I must agree with other reviewers, however, that there is no logical structure to this novel. It doesn't just explore one theme, but many. It's very difficult to get a grasp of what this book is about from the blurb. Whatever is lacking in its plot, however, is more than made up for in its prose. The narration offers many, many interesting and often ironic perspectives. The descriptive language is very unconventional but this is because objects are given a sort of personality and consciousness. It reminds me somewhat of 'The Outsider/Stranger' by Camus, with its fable-like and dreamlike atmosphere.

As a result, characters appear very linear. Everyone has a set personality, and any conflicts of personality or character are exploited by Zusak or 'Death' as if to mock the irrationality of the human heart and feebleness of the soul; yet another underlying theme of the novel. What can be grasped, however, is the narrator's clear obsession with the 'book thief' a.k.a Liesel, the protagonist - a small, typically shy girl who grows in confidence along the years. Respectful to her mother, loves her father, sceptical to other boys around her (there do not appear to be any other young girls in the novel), and passionate about reading. The narrator, 'Death', is certainly intrigued by Liesel's will to live, you could say, and feels powerless in her presence. Thus, Liesel is a very unique character whose honesty and devotion to the human heart is life-affirming. Understandably, I really enjoyed reading about her in the novel.

In order to help some people who really require some concrete themes, I will identify one for you: words. Zusak explores them brilliantly. In particularly emotive conversations, words are not simply 'said', but 'passed on', 'carried', 'climbed on one's shoulder' - they are personified and given a mind of their own, as if they hold all the power to summon a particular reaction. Secondly, there is the repeated occurrence of books - specifically, those encountered by Liesel and more often than not, stolen for the purpose of ravenous reading. Again, the Nazi setting is well founded - their book burning displays disgust Liesel, books are in scarce numbers, certain books are banned, others forced on people. All of this adds value to 'words'. Even newspapers in dustbins are given a new lease of life by Liesel, who carries them to Max (the overly-humble Jew hidden in her house as a favour to one of her dad's friends) to read.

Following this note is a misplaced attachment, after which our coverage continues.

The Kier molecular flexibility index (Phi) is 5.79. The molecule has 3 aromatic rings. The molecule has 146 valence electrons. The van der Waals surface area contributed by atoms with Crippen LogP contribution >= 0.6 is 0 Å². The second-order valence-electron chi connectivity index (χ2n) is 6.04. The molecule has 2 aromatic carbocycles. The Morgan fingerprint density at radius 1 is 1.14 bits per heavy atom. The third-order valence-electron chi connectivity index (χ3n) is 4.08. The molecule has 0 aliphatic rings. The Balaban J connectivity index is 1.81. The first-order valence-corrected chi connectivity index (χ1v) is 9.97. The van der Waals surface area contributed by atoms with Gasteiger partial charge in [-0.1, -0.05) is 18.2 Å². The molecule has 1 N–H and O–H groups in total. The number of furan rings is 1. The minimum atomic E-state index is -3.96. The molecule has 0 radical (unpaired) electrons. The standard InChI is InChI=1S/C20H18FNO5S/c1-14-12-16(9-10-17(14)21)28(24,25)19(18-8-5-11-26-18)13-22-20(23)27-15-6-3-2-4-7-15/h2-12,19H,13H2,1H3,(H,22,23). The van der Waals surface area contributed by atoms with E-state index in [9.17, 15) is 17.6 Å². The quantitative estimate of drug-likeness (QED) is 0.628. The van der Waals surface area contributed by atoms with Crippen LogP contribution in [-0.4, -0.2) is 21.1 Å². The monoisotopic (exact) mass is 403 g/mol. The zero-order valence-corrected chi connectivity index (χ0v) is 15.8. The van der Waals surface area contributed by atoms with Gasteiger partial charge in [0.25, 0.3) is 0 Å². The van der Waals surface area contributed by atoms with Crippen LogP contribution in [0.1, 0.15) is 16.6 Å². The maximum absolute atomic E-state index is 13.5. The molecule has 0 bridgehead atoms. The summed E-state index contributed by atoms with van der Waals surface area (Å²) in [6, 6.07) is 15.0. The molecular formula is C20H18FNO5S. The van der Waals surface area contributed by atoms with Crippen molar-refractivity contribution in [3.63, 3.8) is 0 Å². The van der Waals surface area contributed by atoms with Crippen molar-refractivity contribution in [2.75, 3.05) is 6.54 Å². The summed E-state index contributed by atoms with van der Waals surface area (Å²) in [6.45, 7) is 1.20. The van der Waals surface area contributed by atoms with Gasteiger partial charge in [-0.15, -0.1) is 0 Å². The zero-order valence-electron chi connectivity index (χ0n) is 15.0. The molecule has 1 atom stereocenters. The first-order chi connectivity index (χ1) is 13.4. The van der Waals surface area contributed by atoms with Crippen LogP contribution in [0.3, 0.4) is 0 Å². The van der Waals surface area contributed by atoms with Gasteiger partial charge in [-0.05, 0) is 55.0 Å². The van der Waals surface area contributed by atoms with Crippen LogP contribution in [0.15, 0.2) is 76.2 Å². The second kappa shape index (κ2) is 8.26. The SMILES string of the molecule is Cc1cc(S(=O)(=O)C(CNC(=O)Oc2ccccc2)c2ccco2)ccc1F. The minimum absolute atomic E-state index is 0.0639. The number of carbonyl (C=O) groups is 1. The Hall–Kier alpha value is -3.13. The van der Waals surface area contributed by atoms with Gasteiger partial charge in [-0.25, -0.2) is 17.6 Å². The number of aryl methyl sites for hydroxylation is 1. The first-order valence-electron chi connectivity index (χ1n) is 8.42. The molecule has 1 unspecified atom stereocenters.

Another and very obvious theme is death. Needless to say, it happens quite a lot in the novel, moreso in the latter stages. It is dealt with as a matter of formality. We are all ticking clocks, as Death would put it, destined to die. Yet it how we respond when faced with the prospect of death that defines our worth. Liesel is a symbol of defiance, and Death finds that both unnerving and fascinating - and much deserving of his respect. Thus, Liesel makes a strong case for our continued existence - humans die, but humanity does not.

Zusak traverses the thorny and sensitive issue of appearing indifferent to the Holocaust through a great irony that is more difficult to miss than acknowledge - how can a despicable, nasty, untrustworthy Jew also show signs of being human - showing a propensity and even a proficiency towards art, books, emotional awareness etc. Wow, even Death isn't as bad as Hitler.

In conclusion, I hope to have shed some light on aspects that this book explores. Even after reading it, I wondered how on earth I could possible summarise it. The answer is - I cannot. Many reviewers state that it is 'beautifully written' and I cannot agree more. This is where the novel really excels and where its uniqueness stems from - its prose. Its language. It is hugely ambitious in this sense, but delivers in a wealth of insightful description that is rare to find in few instanced of other books, let alone in every chapter of this one.